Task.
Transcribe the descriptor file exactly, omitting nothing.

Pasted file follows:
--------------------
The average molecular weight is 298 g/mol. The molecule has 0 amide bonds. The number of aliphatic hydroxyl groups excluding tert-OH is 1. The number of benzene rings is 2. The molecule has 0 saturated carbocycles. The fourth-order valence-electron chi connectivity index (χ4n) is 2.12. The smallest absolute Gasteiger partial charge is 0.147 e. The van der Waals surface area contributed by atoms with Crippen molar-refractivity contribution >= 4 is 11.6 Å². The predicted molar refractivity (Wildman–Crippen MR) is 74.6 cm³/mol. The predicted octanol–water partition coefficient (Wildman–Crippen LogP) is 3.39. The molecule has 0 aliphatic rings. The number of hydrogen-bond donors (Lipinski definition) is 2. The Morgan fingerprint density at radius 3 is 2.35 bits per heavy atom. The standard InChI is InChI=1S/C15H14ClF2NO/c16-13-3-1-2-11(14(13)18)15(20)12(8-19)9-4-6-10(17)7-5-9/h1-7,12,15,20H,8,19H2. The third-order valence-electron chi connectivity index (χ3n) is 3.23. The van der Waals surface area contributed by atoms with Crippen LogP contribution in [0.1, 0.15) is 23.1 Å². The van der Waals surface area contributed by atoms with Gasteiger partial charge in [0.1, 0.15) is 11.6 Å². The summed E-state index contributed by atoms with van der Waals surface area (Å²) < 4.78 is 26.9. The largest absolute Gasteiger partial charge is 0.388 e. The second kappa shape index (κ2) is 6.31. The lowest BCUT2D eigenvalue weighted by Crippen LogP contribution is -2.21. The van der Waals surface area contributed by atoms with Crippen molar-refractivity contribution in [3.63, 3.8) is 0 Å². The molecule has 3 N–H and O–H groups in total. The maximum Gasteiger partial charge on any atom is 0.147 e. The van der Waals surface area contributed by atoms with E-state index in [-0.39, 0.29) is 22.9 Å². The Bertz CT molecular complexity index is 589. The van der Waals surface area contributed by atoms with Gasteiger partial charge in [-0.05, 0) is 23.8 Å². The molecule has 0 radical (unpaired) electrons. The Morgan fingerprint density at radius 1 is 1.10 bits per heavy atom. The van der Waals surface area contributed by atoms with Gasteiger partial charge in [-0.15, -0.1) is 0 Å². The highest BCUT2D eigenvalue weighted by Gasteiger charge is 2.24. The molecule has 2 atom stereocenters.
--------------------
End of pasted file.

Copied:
The average molecular weight is 298 g/mol. The molecule has 0 amide bonds. The number of aliphatic hydroxyl groups excluding tert-OH is 1. The number of benzene rings is 2. The molecule has 0 saturated carbocycles. The fourth-order valence-electron chi connectivity index (χ4n) is 2.12. The smallest absolute Gasteiger partial charge is 0.147 e. The van der Waals surface area contributed by atoms with Crippen molar-refractivity contribution >= 4 is 11.6 Å². The predicted molar refractivity (Wildman–Crippen MR) is 74.6 cm³/mol. The predicted octanol–water partition coefficient (Wildman–Crippen LogP) is 3.39. The molecule has 0 aliphatic rings. The number of hydrogen-bond donors (Lipinski definition) is 2. The Morgan fingerprint density at radius 3 is 2.35 bits per heavy atom. The standard InChI is InChI=1S/C15H14ClF2NO/c16-13-3-1-2-11(14(13)18)15(20)12(8-19)9-4-6-10(17)7-5-9/h1-7,12,15,20H,8,19H2. The third-order valence-electron chi connectivity index (χ3n) is 3.23. The van der Waals surface area contributed by atoms with Crippen LogP contribution in [0.1, 0.15) is 23.1 Å². The van der Waals surface area contributed by atoms with Gasteiger partial charge in [0.1, 0.15) is 11.6 Å². The summed E-state index contributed by atoms with van der Waals surface area (Å²) < 4.78 is 26.9. The largest absolute Gasteiger partial charge is 0.388 e. The second kappa shape index (κ2) is 6.31. The lowest BCUT2D eigenvalue weighted by Crippen LogP contribution is -2.21. The van der Waals surface area contributed by atoms with Crippen molar-refractivity contribution in [3.63, 3.8) is 0 Å². The molecule has 3 N–H and O–H groups in total. The maximum Gasteiger partial charge on any atom is 0.147 e. The van der Waals surface area contributed by atoms with E-state index in [-0.39, 0.29) is 22.9 Å². The Bertz CT molecular complexity index is 589. The van der Waals surface area contributed by atoms with Gasteiger partial charge in [-0.05, 0) is 23.8 Å². The molecule has 0 radical (unpaired) electrons. The Morgan fingerprint density at radius 1 is 1.10 bits per heavy atom. The van der Waals surface area contributed by atoms with Gasteiger partial charge in [-0.15, -0.1) is 0 Å². The highest BCUT2D eigenvalue weighted by Gasteiger charge is 2.24. The molecule has 2 atom stereocenters.